SINGAPORE (Dec 12): CIMB Group Holdings Bhd. chairman Nazir Razak confirmed he’s considering plans to set up a private equity fund at a time when cross-border deals in Southeast Asia offer “exciting” opportunities.
Nazir, who describes himself on his Instagram profile as a “semi-retired banker,” said the private equity idea is one of the things he is considering to keep himself busy. He became CIMB chairman in 2014 after stepping down as the bank’s chief executive officer.
“I have been looking for opportunities to fill up that spare time. And private equity is one of the options that I am looking at,” Nazir, 51, said in an interview with Bloomberg Television in Jakarta earlier this month.
Nazir is helping start a regional private equity fund that will seek as much as $1 billion, Bloomberg reported last month, citing people with knowledge of the matter. Nazir, brother of Malaysia’s prime minister, will be joined by former CIMB banker Kenny Kim, former Indonesia trade minister Gita Irawan Wirjawan, and David Heng, an outgoing senior managing director at Temasek Holdings Pte, the people said.
Nazir declined to confirm the size of the private-equity fund or discuss details, saying it’s too early to comment. But he said that private equity deals in Southeast Asia have traditionally “underperformed” when compared with similar transactions in other regions.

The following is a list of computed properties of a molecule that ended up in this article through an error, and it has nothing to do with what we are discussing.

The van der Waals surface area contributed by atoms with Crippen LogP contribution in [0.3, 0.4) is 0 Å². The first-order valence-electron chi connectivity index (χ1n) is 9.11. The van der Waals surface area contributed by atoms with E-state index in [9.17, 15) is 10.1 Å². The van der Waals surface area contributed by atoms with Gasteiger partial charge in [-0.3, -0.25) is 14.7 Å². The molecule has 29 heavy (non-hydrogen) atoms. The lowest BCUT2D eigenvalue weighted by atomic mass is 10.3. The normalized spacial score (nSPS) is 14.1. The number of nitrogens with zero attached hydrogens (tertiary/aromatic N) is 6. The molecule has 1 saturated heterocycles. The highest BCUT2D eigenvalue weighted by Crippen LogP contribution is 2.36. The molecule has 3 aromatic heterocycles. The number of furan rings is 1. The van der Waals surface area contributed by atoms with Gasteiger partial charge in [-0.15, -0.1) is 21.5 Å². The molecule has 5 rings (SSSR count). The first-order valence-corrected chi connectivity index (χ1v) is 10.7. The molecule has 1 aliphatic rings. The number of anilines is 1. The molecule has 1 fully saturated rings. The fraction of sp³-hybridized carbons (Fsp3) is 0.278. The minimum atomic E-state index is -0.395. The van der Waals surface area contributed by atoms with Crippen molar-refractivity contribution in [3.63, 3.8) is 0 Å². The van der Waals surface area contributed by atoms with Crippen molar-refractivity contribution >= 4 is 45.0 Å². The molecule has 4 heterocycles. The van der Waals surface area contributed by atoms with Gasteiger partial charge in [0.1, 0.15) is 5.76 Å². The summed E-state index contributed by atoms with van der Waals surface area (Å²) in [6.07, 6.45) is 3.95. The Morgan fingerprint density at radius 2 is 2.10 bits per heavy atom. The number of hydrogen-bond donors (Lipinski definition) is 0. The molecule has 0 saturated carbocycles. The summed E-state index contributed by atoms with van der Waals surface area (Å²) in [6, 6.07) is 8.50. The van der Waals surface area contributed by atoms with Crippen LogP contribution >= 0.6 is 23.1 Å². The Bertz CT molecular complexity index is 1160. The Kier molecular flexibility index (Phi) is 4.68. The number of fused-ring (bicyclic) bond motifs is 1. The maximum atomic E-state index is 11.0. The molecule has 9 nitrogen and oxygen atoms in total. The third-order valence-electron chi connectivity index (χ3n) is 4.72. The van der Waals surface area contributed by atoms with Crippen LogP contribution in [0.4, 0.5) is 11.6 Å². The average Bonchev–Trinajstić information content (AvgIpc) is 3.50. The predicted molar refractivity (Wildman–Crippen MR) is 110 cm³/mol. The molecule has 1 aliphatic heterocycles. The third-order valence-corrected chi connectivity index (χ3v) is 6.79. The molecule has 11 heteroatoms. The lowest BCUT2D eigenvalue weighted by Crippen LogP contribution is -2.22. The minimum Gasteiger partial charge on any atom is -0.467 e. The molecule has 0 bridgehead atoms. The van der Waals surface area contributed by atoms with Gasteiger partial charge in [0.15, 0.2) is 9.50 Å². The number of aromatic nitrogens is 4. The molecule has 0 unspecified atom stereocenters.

“If you look at it today, there may be not so many deals. But if you think about creating deals -- I think that could be a lot,” said Nazir. In particular, he described cross-border deals in the region as an “exciting opportunity.”
Private equity transactions in Southeast Asia have more than doubled to $38.4 billion this year, from $17.4 billion during the same period in 2016, according to data compiled by Bloomberg. An investor group agreed in July to pay S$16 billion ($11.8 billion) for Singapore warehouse operator Global Logistic Properties Ltd. in Asia’s biggest-ever buyout, the data show.
Nazir was CIMB’s CEO from 1999 to 2014, presiding in 2006 over the acquisition of Bumiputra-Commerce Bank which helped turn CIMB into Malaysia’s second-largest lender by assets, after Malayan Banking Bhd. Nazir will keep his role at CIMB while acting as one of the five partners of the new private equity fund, the people familiar with the matter said last month.